Garden, Plant, Cook!

Tuesday, April 25, 2017

Around The Garden Mid-April

Dear Folks,

Some of the flowers are fading and some are just getting into all of their glory.  (Don't miss our newest "guest" in the gardens "Bob" - near the bottom of this post.)

With a couple of exceptions our gardens are all edible.  The main exception for me is a flower which is not edible but is so stunning I have several different color variations.  My dad started this back in the 80s when he gave me my first Amaryllis bulb, a blushing pink, which has produced pups multiple times and I have distributed them through out the gardens.

Several years ago, I was at the Sun City Farmers Market with my friends and spotted this drop-dead gorgeous amaryllis and just had to have it.  Not only does it bloom every year now, it gave me seeds 3 years ago, which I am growing and will distribute around the gardens also (according to the experts it will take 5+ years for the bulb to get big enough to produce a flower and I'm hoping for something as spectacular as this).

Off topic, sort of - a great opportunity to listen to Lisa Steele "Fresh Eggs Daily" chicken whisperer (my title for her) talks Chickens In the Garden, with Grep Peterson over a Urban Farm.

Some time in the future, I'm pretty sure we will have (again) chickens and maybe ducks for their wonderful eggs and personalities.

Many of us grew up with honeysuckle flowers and the joy of licking the nectar from their little filament.

I put together a bowl of fresh berries for a dinner we made with friends last week and I sprinkled the honeysuckle and pineapple guava blossoms over the top - yum!
Fresh and edible flowers like these two are a perfect garnish and taste addition to fruits.

If you like a little zip in your fruit salads, try nasturtium flowers and some of the herbs are blooming like lemon thyme.

Another old fashioned edible flower favorite are daylilies.  NOTE: the stunning star gazers and similar are NOT edible.

Daylilies, if you have not grown them, literally bloom for 1 day and then make way for the next flower(s) to open up over the following days.  They are lovely petals to nibble on, you can make a yogurt or cheese dip and stuff them, or just sprinkle the petals on salads.

I have an Aravaipa* Avocado Tree planted last October and it is doing great.  A month or two later I bought some avocados and decided to see if I could get the seeds to root.  About a month ago one of them had roots, finally, so I planted it in the same general area as my under-story, coffee/mango/avocado trees.  Yesterday I spotted a nice healthy stem/trunk.  It is protected by one of my chicken wire hats.  I pinched the tip back to encourage it to branch.  We shall see. [*Called the Aravaipa Avocado for the Aravaipa Canyon in Arizona where the mother tree was discovered, this species is said to be temperature tolerant from 14 to 120 degrees. ]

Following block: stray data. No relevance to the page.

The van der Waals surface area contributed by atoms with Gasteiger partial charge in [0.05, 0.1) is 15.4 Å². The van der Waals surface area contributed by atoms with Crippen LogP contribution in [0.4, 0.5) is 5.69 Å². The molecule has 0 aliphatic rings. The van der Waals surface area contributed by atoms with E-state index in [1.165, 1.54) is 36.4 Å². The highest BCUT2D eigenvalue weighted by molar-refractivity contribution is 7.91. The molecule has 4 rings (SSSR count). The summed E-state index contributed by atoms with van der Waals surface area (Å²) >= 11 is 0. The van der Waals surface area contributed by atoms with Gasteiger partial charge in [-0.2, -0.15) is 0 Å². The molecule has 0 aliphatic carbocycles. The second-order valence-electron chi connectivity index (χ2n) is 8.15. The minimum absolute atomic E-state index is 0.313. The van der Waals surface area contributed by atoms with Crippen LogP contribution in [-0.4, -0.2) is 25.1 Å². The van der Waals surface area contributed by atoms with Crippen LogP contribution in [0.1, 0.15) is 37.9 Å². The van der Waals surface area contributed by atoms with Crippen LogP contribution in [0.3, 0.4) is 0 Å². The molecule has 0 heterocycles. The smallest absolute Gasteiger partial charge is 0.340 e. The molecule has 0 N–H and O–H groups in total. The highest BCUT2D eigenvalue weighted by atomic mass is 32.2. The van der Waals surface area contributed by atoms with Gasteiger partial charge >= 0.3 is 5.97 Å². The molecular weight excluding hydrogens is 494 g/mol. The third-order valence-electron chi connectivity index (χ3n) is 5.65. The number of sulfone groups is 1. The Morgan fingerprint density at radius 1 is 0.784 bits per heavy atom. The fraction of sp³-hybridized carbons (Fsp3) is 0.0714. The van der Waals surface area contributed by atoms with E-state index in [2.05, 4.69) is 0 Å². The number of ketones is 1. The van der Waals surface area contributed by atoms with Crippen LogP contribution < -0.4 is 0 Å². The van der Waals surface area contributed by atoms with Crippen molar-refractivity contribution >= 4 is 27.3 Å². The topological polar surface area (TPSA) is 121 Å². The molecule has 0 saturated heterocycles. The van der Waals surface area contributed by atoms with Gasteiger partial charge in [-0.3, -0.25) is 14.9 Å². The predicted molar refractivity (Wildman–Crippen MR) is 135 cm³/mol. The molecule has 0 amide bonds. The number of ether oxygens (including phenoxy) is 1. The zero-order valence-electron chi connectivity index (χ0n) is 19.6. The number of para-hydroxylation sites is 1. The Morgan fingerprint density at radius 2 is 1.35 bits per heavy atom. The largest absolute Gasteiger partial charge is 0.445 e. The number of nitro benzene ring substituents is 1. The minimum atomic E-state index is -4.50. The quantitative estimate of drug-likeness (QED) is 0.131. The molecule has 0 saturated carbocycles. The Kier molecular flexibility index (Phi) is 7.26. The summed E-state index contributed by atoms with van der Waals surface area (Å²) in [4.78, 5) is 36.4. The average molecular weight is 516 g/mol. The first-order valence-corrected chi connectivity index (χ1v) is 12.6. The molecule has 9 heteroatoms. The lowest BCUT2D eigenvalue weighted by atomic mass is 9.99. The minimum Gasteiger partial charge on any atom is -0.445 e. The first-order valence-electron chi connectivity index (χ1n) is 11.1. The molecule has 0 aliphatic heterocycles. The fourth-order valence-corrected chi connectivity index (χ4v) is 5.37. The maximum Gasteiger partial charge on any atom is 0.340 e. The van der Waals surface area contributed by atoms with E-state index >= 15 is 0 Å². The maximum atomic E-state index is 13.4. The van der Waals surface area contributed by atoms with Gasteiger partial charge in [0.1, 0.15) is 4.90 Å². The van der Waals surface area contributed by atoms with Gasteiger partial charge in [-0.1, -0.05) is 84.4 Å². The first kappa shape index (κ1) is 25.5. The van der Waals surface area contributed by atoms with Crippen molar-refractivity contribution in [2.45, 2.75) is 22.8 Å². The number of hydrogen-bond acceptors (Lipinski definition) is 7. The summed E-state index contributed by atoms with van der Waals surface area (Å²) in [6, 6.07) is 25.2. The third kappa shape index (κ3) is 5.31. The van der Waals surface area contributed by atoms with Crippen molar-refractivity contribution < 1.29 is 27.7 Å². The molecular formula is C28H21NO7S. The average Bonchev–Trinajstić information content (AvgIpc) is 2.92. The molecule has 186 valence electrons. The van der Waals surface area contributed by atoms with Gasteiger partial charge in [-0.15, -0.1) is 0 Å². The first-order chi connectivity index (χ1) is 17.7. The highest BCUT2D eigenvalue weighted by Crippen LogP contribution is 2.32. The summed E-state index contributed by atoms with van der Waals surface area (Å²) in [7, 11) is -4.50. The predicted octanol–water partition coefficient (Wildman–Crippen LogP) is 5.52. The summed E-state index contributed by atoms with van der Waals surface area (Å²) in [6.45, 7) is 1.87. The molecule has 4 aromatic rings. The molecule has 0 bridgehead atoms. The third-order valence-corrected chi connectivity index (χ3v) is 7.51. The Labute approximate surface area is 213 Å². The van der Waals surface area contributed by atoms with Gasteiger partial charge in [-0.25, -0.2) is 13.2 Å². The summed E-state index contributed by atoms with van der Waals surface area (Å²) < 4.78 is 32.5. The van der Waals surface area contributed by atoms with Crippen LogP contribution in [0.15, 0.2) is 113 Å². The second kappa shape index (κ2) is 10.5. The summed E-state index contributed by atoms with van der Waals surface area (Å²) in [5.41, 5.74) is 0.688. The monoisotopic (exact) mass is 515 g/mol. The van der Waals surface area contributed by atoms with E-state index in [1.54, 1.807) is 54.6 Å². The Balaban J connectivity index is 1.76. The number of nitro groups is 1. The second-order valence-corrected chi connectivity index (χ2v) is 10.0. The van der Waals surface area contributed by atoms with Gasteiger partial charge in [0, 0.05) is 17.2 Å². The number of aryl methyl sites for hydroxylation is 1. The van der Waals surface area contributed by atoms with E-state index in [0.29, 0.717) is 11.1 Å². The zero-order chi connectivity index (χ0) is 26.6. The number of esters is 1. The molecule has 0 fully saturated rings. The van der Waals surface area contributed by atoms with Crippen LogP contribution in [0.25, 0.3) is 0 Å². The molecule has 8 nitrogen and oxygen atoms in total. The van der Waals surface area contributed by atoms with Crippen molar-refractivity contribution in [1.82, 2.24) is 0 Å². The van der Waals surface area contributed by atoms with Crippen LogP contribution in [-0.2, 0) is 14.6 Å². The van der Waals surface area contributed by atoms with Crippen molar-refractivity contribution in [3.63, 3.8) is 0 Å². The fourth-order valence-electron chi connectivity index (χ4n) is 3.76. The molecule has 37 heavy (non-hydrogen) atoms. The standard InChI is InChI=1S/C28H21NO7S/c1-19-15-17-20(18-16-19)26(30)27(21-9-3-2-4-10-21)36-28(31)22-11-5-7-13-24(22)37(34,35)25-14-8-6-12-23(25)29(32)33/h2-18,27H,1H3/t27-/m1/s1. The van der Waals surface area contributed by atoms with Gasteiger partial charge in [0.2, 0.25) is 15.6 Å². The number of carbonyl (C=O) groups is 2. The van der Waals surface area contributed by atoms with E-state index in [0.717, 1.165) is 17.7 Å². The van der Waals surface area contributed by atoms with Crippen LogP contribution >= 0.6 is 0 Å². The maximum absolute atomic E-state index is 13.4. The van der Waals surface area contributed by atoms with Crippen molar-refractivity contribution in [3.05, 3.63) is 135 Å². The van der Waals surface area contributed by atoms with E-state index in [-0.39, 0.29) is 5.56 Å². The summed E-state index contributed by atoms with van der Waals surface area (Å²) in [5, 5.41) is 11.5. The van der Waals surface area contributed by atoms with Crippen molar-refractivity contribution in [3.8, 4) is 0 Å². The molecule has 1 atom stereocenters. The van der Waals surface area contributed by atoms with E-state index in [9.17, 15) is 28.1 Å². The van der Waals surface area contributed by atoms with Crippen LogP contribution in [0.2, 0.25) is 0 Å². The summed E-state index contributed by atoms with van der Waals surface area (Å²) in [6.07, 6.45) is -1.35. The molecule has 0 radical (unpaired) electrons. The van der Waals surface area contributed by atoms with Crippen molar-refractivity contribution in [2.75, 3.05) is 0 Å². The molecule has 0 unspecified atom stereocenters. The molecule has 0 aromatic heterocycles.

The caper plants are flowering, and I am soooo looking forward to berries in a month or two to harvest and ferment (pickle).  Along with my friend Jacq Davis at Epic Yard Farm, I believe waiting for the berries and passing on just picking the unopened flower buds is the more productive way to make use of this great plant.  [Read up on how Suzanne Vilardi and figured out how to grow caper plants in our Arizona desert and harvest the seed to grow new plants.]

One of the visitors this time of year is the Giant Swallow Tail Butterfly.  Citrus tree leaves are the host for this beautiful butterfly and the curiously interesting caterpillars start emerging and chewing on some leaves before cocooning into butterflies again.  Many people, even desert plant experts, consider these pests (they are pollinators in the butterfly stage along with bees and hummingbirds) and we do not view them as pests.  If you enjoy butterflies you should understand their need for host plants.  I would encourage you to embrace the idea of "hosting" the egg and caterpillar stage of these magnificent butterflies.

While not a frequent visitor to our gardens, they are quite shy, the Cardinals show up a couple of times a year, and Deane managed to snap a picture (through the kitchen window) of this handsome male eating seed on the berm where we "host" the various birds.  We also have a couple of feeders but a lot of these guests prefer the openness of the berm.

And now for our newest guest "Bob" - a Male Bobwhite Quail!  Named for their very distinctive call, he showed up last week and has been around morning and evening.  We have both gotten quite a lot of joy watching him.  He is not particularly skitterish and Deane has enjoyed the "first light" wake up call in the mornings to get him up and closing our windows down before the sun heats up.  [When we can during the year we open the house up to pull all the fresh night coolness in.]  The only other time we had a Bobwhite visit us was a quick stop over on our gate about 7.or 8 years ago and that distinctive call allowed me to see and get a photo of him or her (don't remember who visited us).

I hope you enjoyed a peak at our gardens.  Share this blog with your friends and family.

If you missed the May planting / sowing information here is the link.

My desert planting calendars and books are available for purchase in the sidebar.

Have a great time in your gardens!

-- Catherine, The Herb Lady

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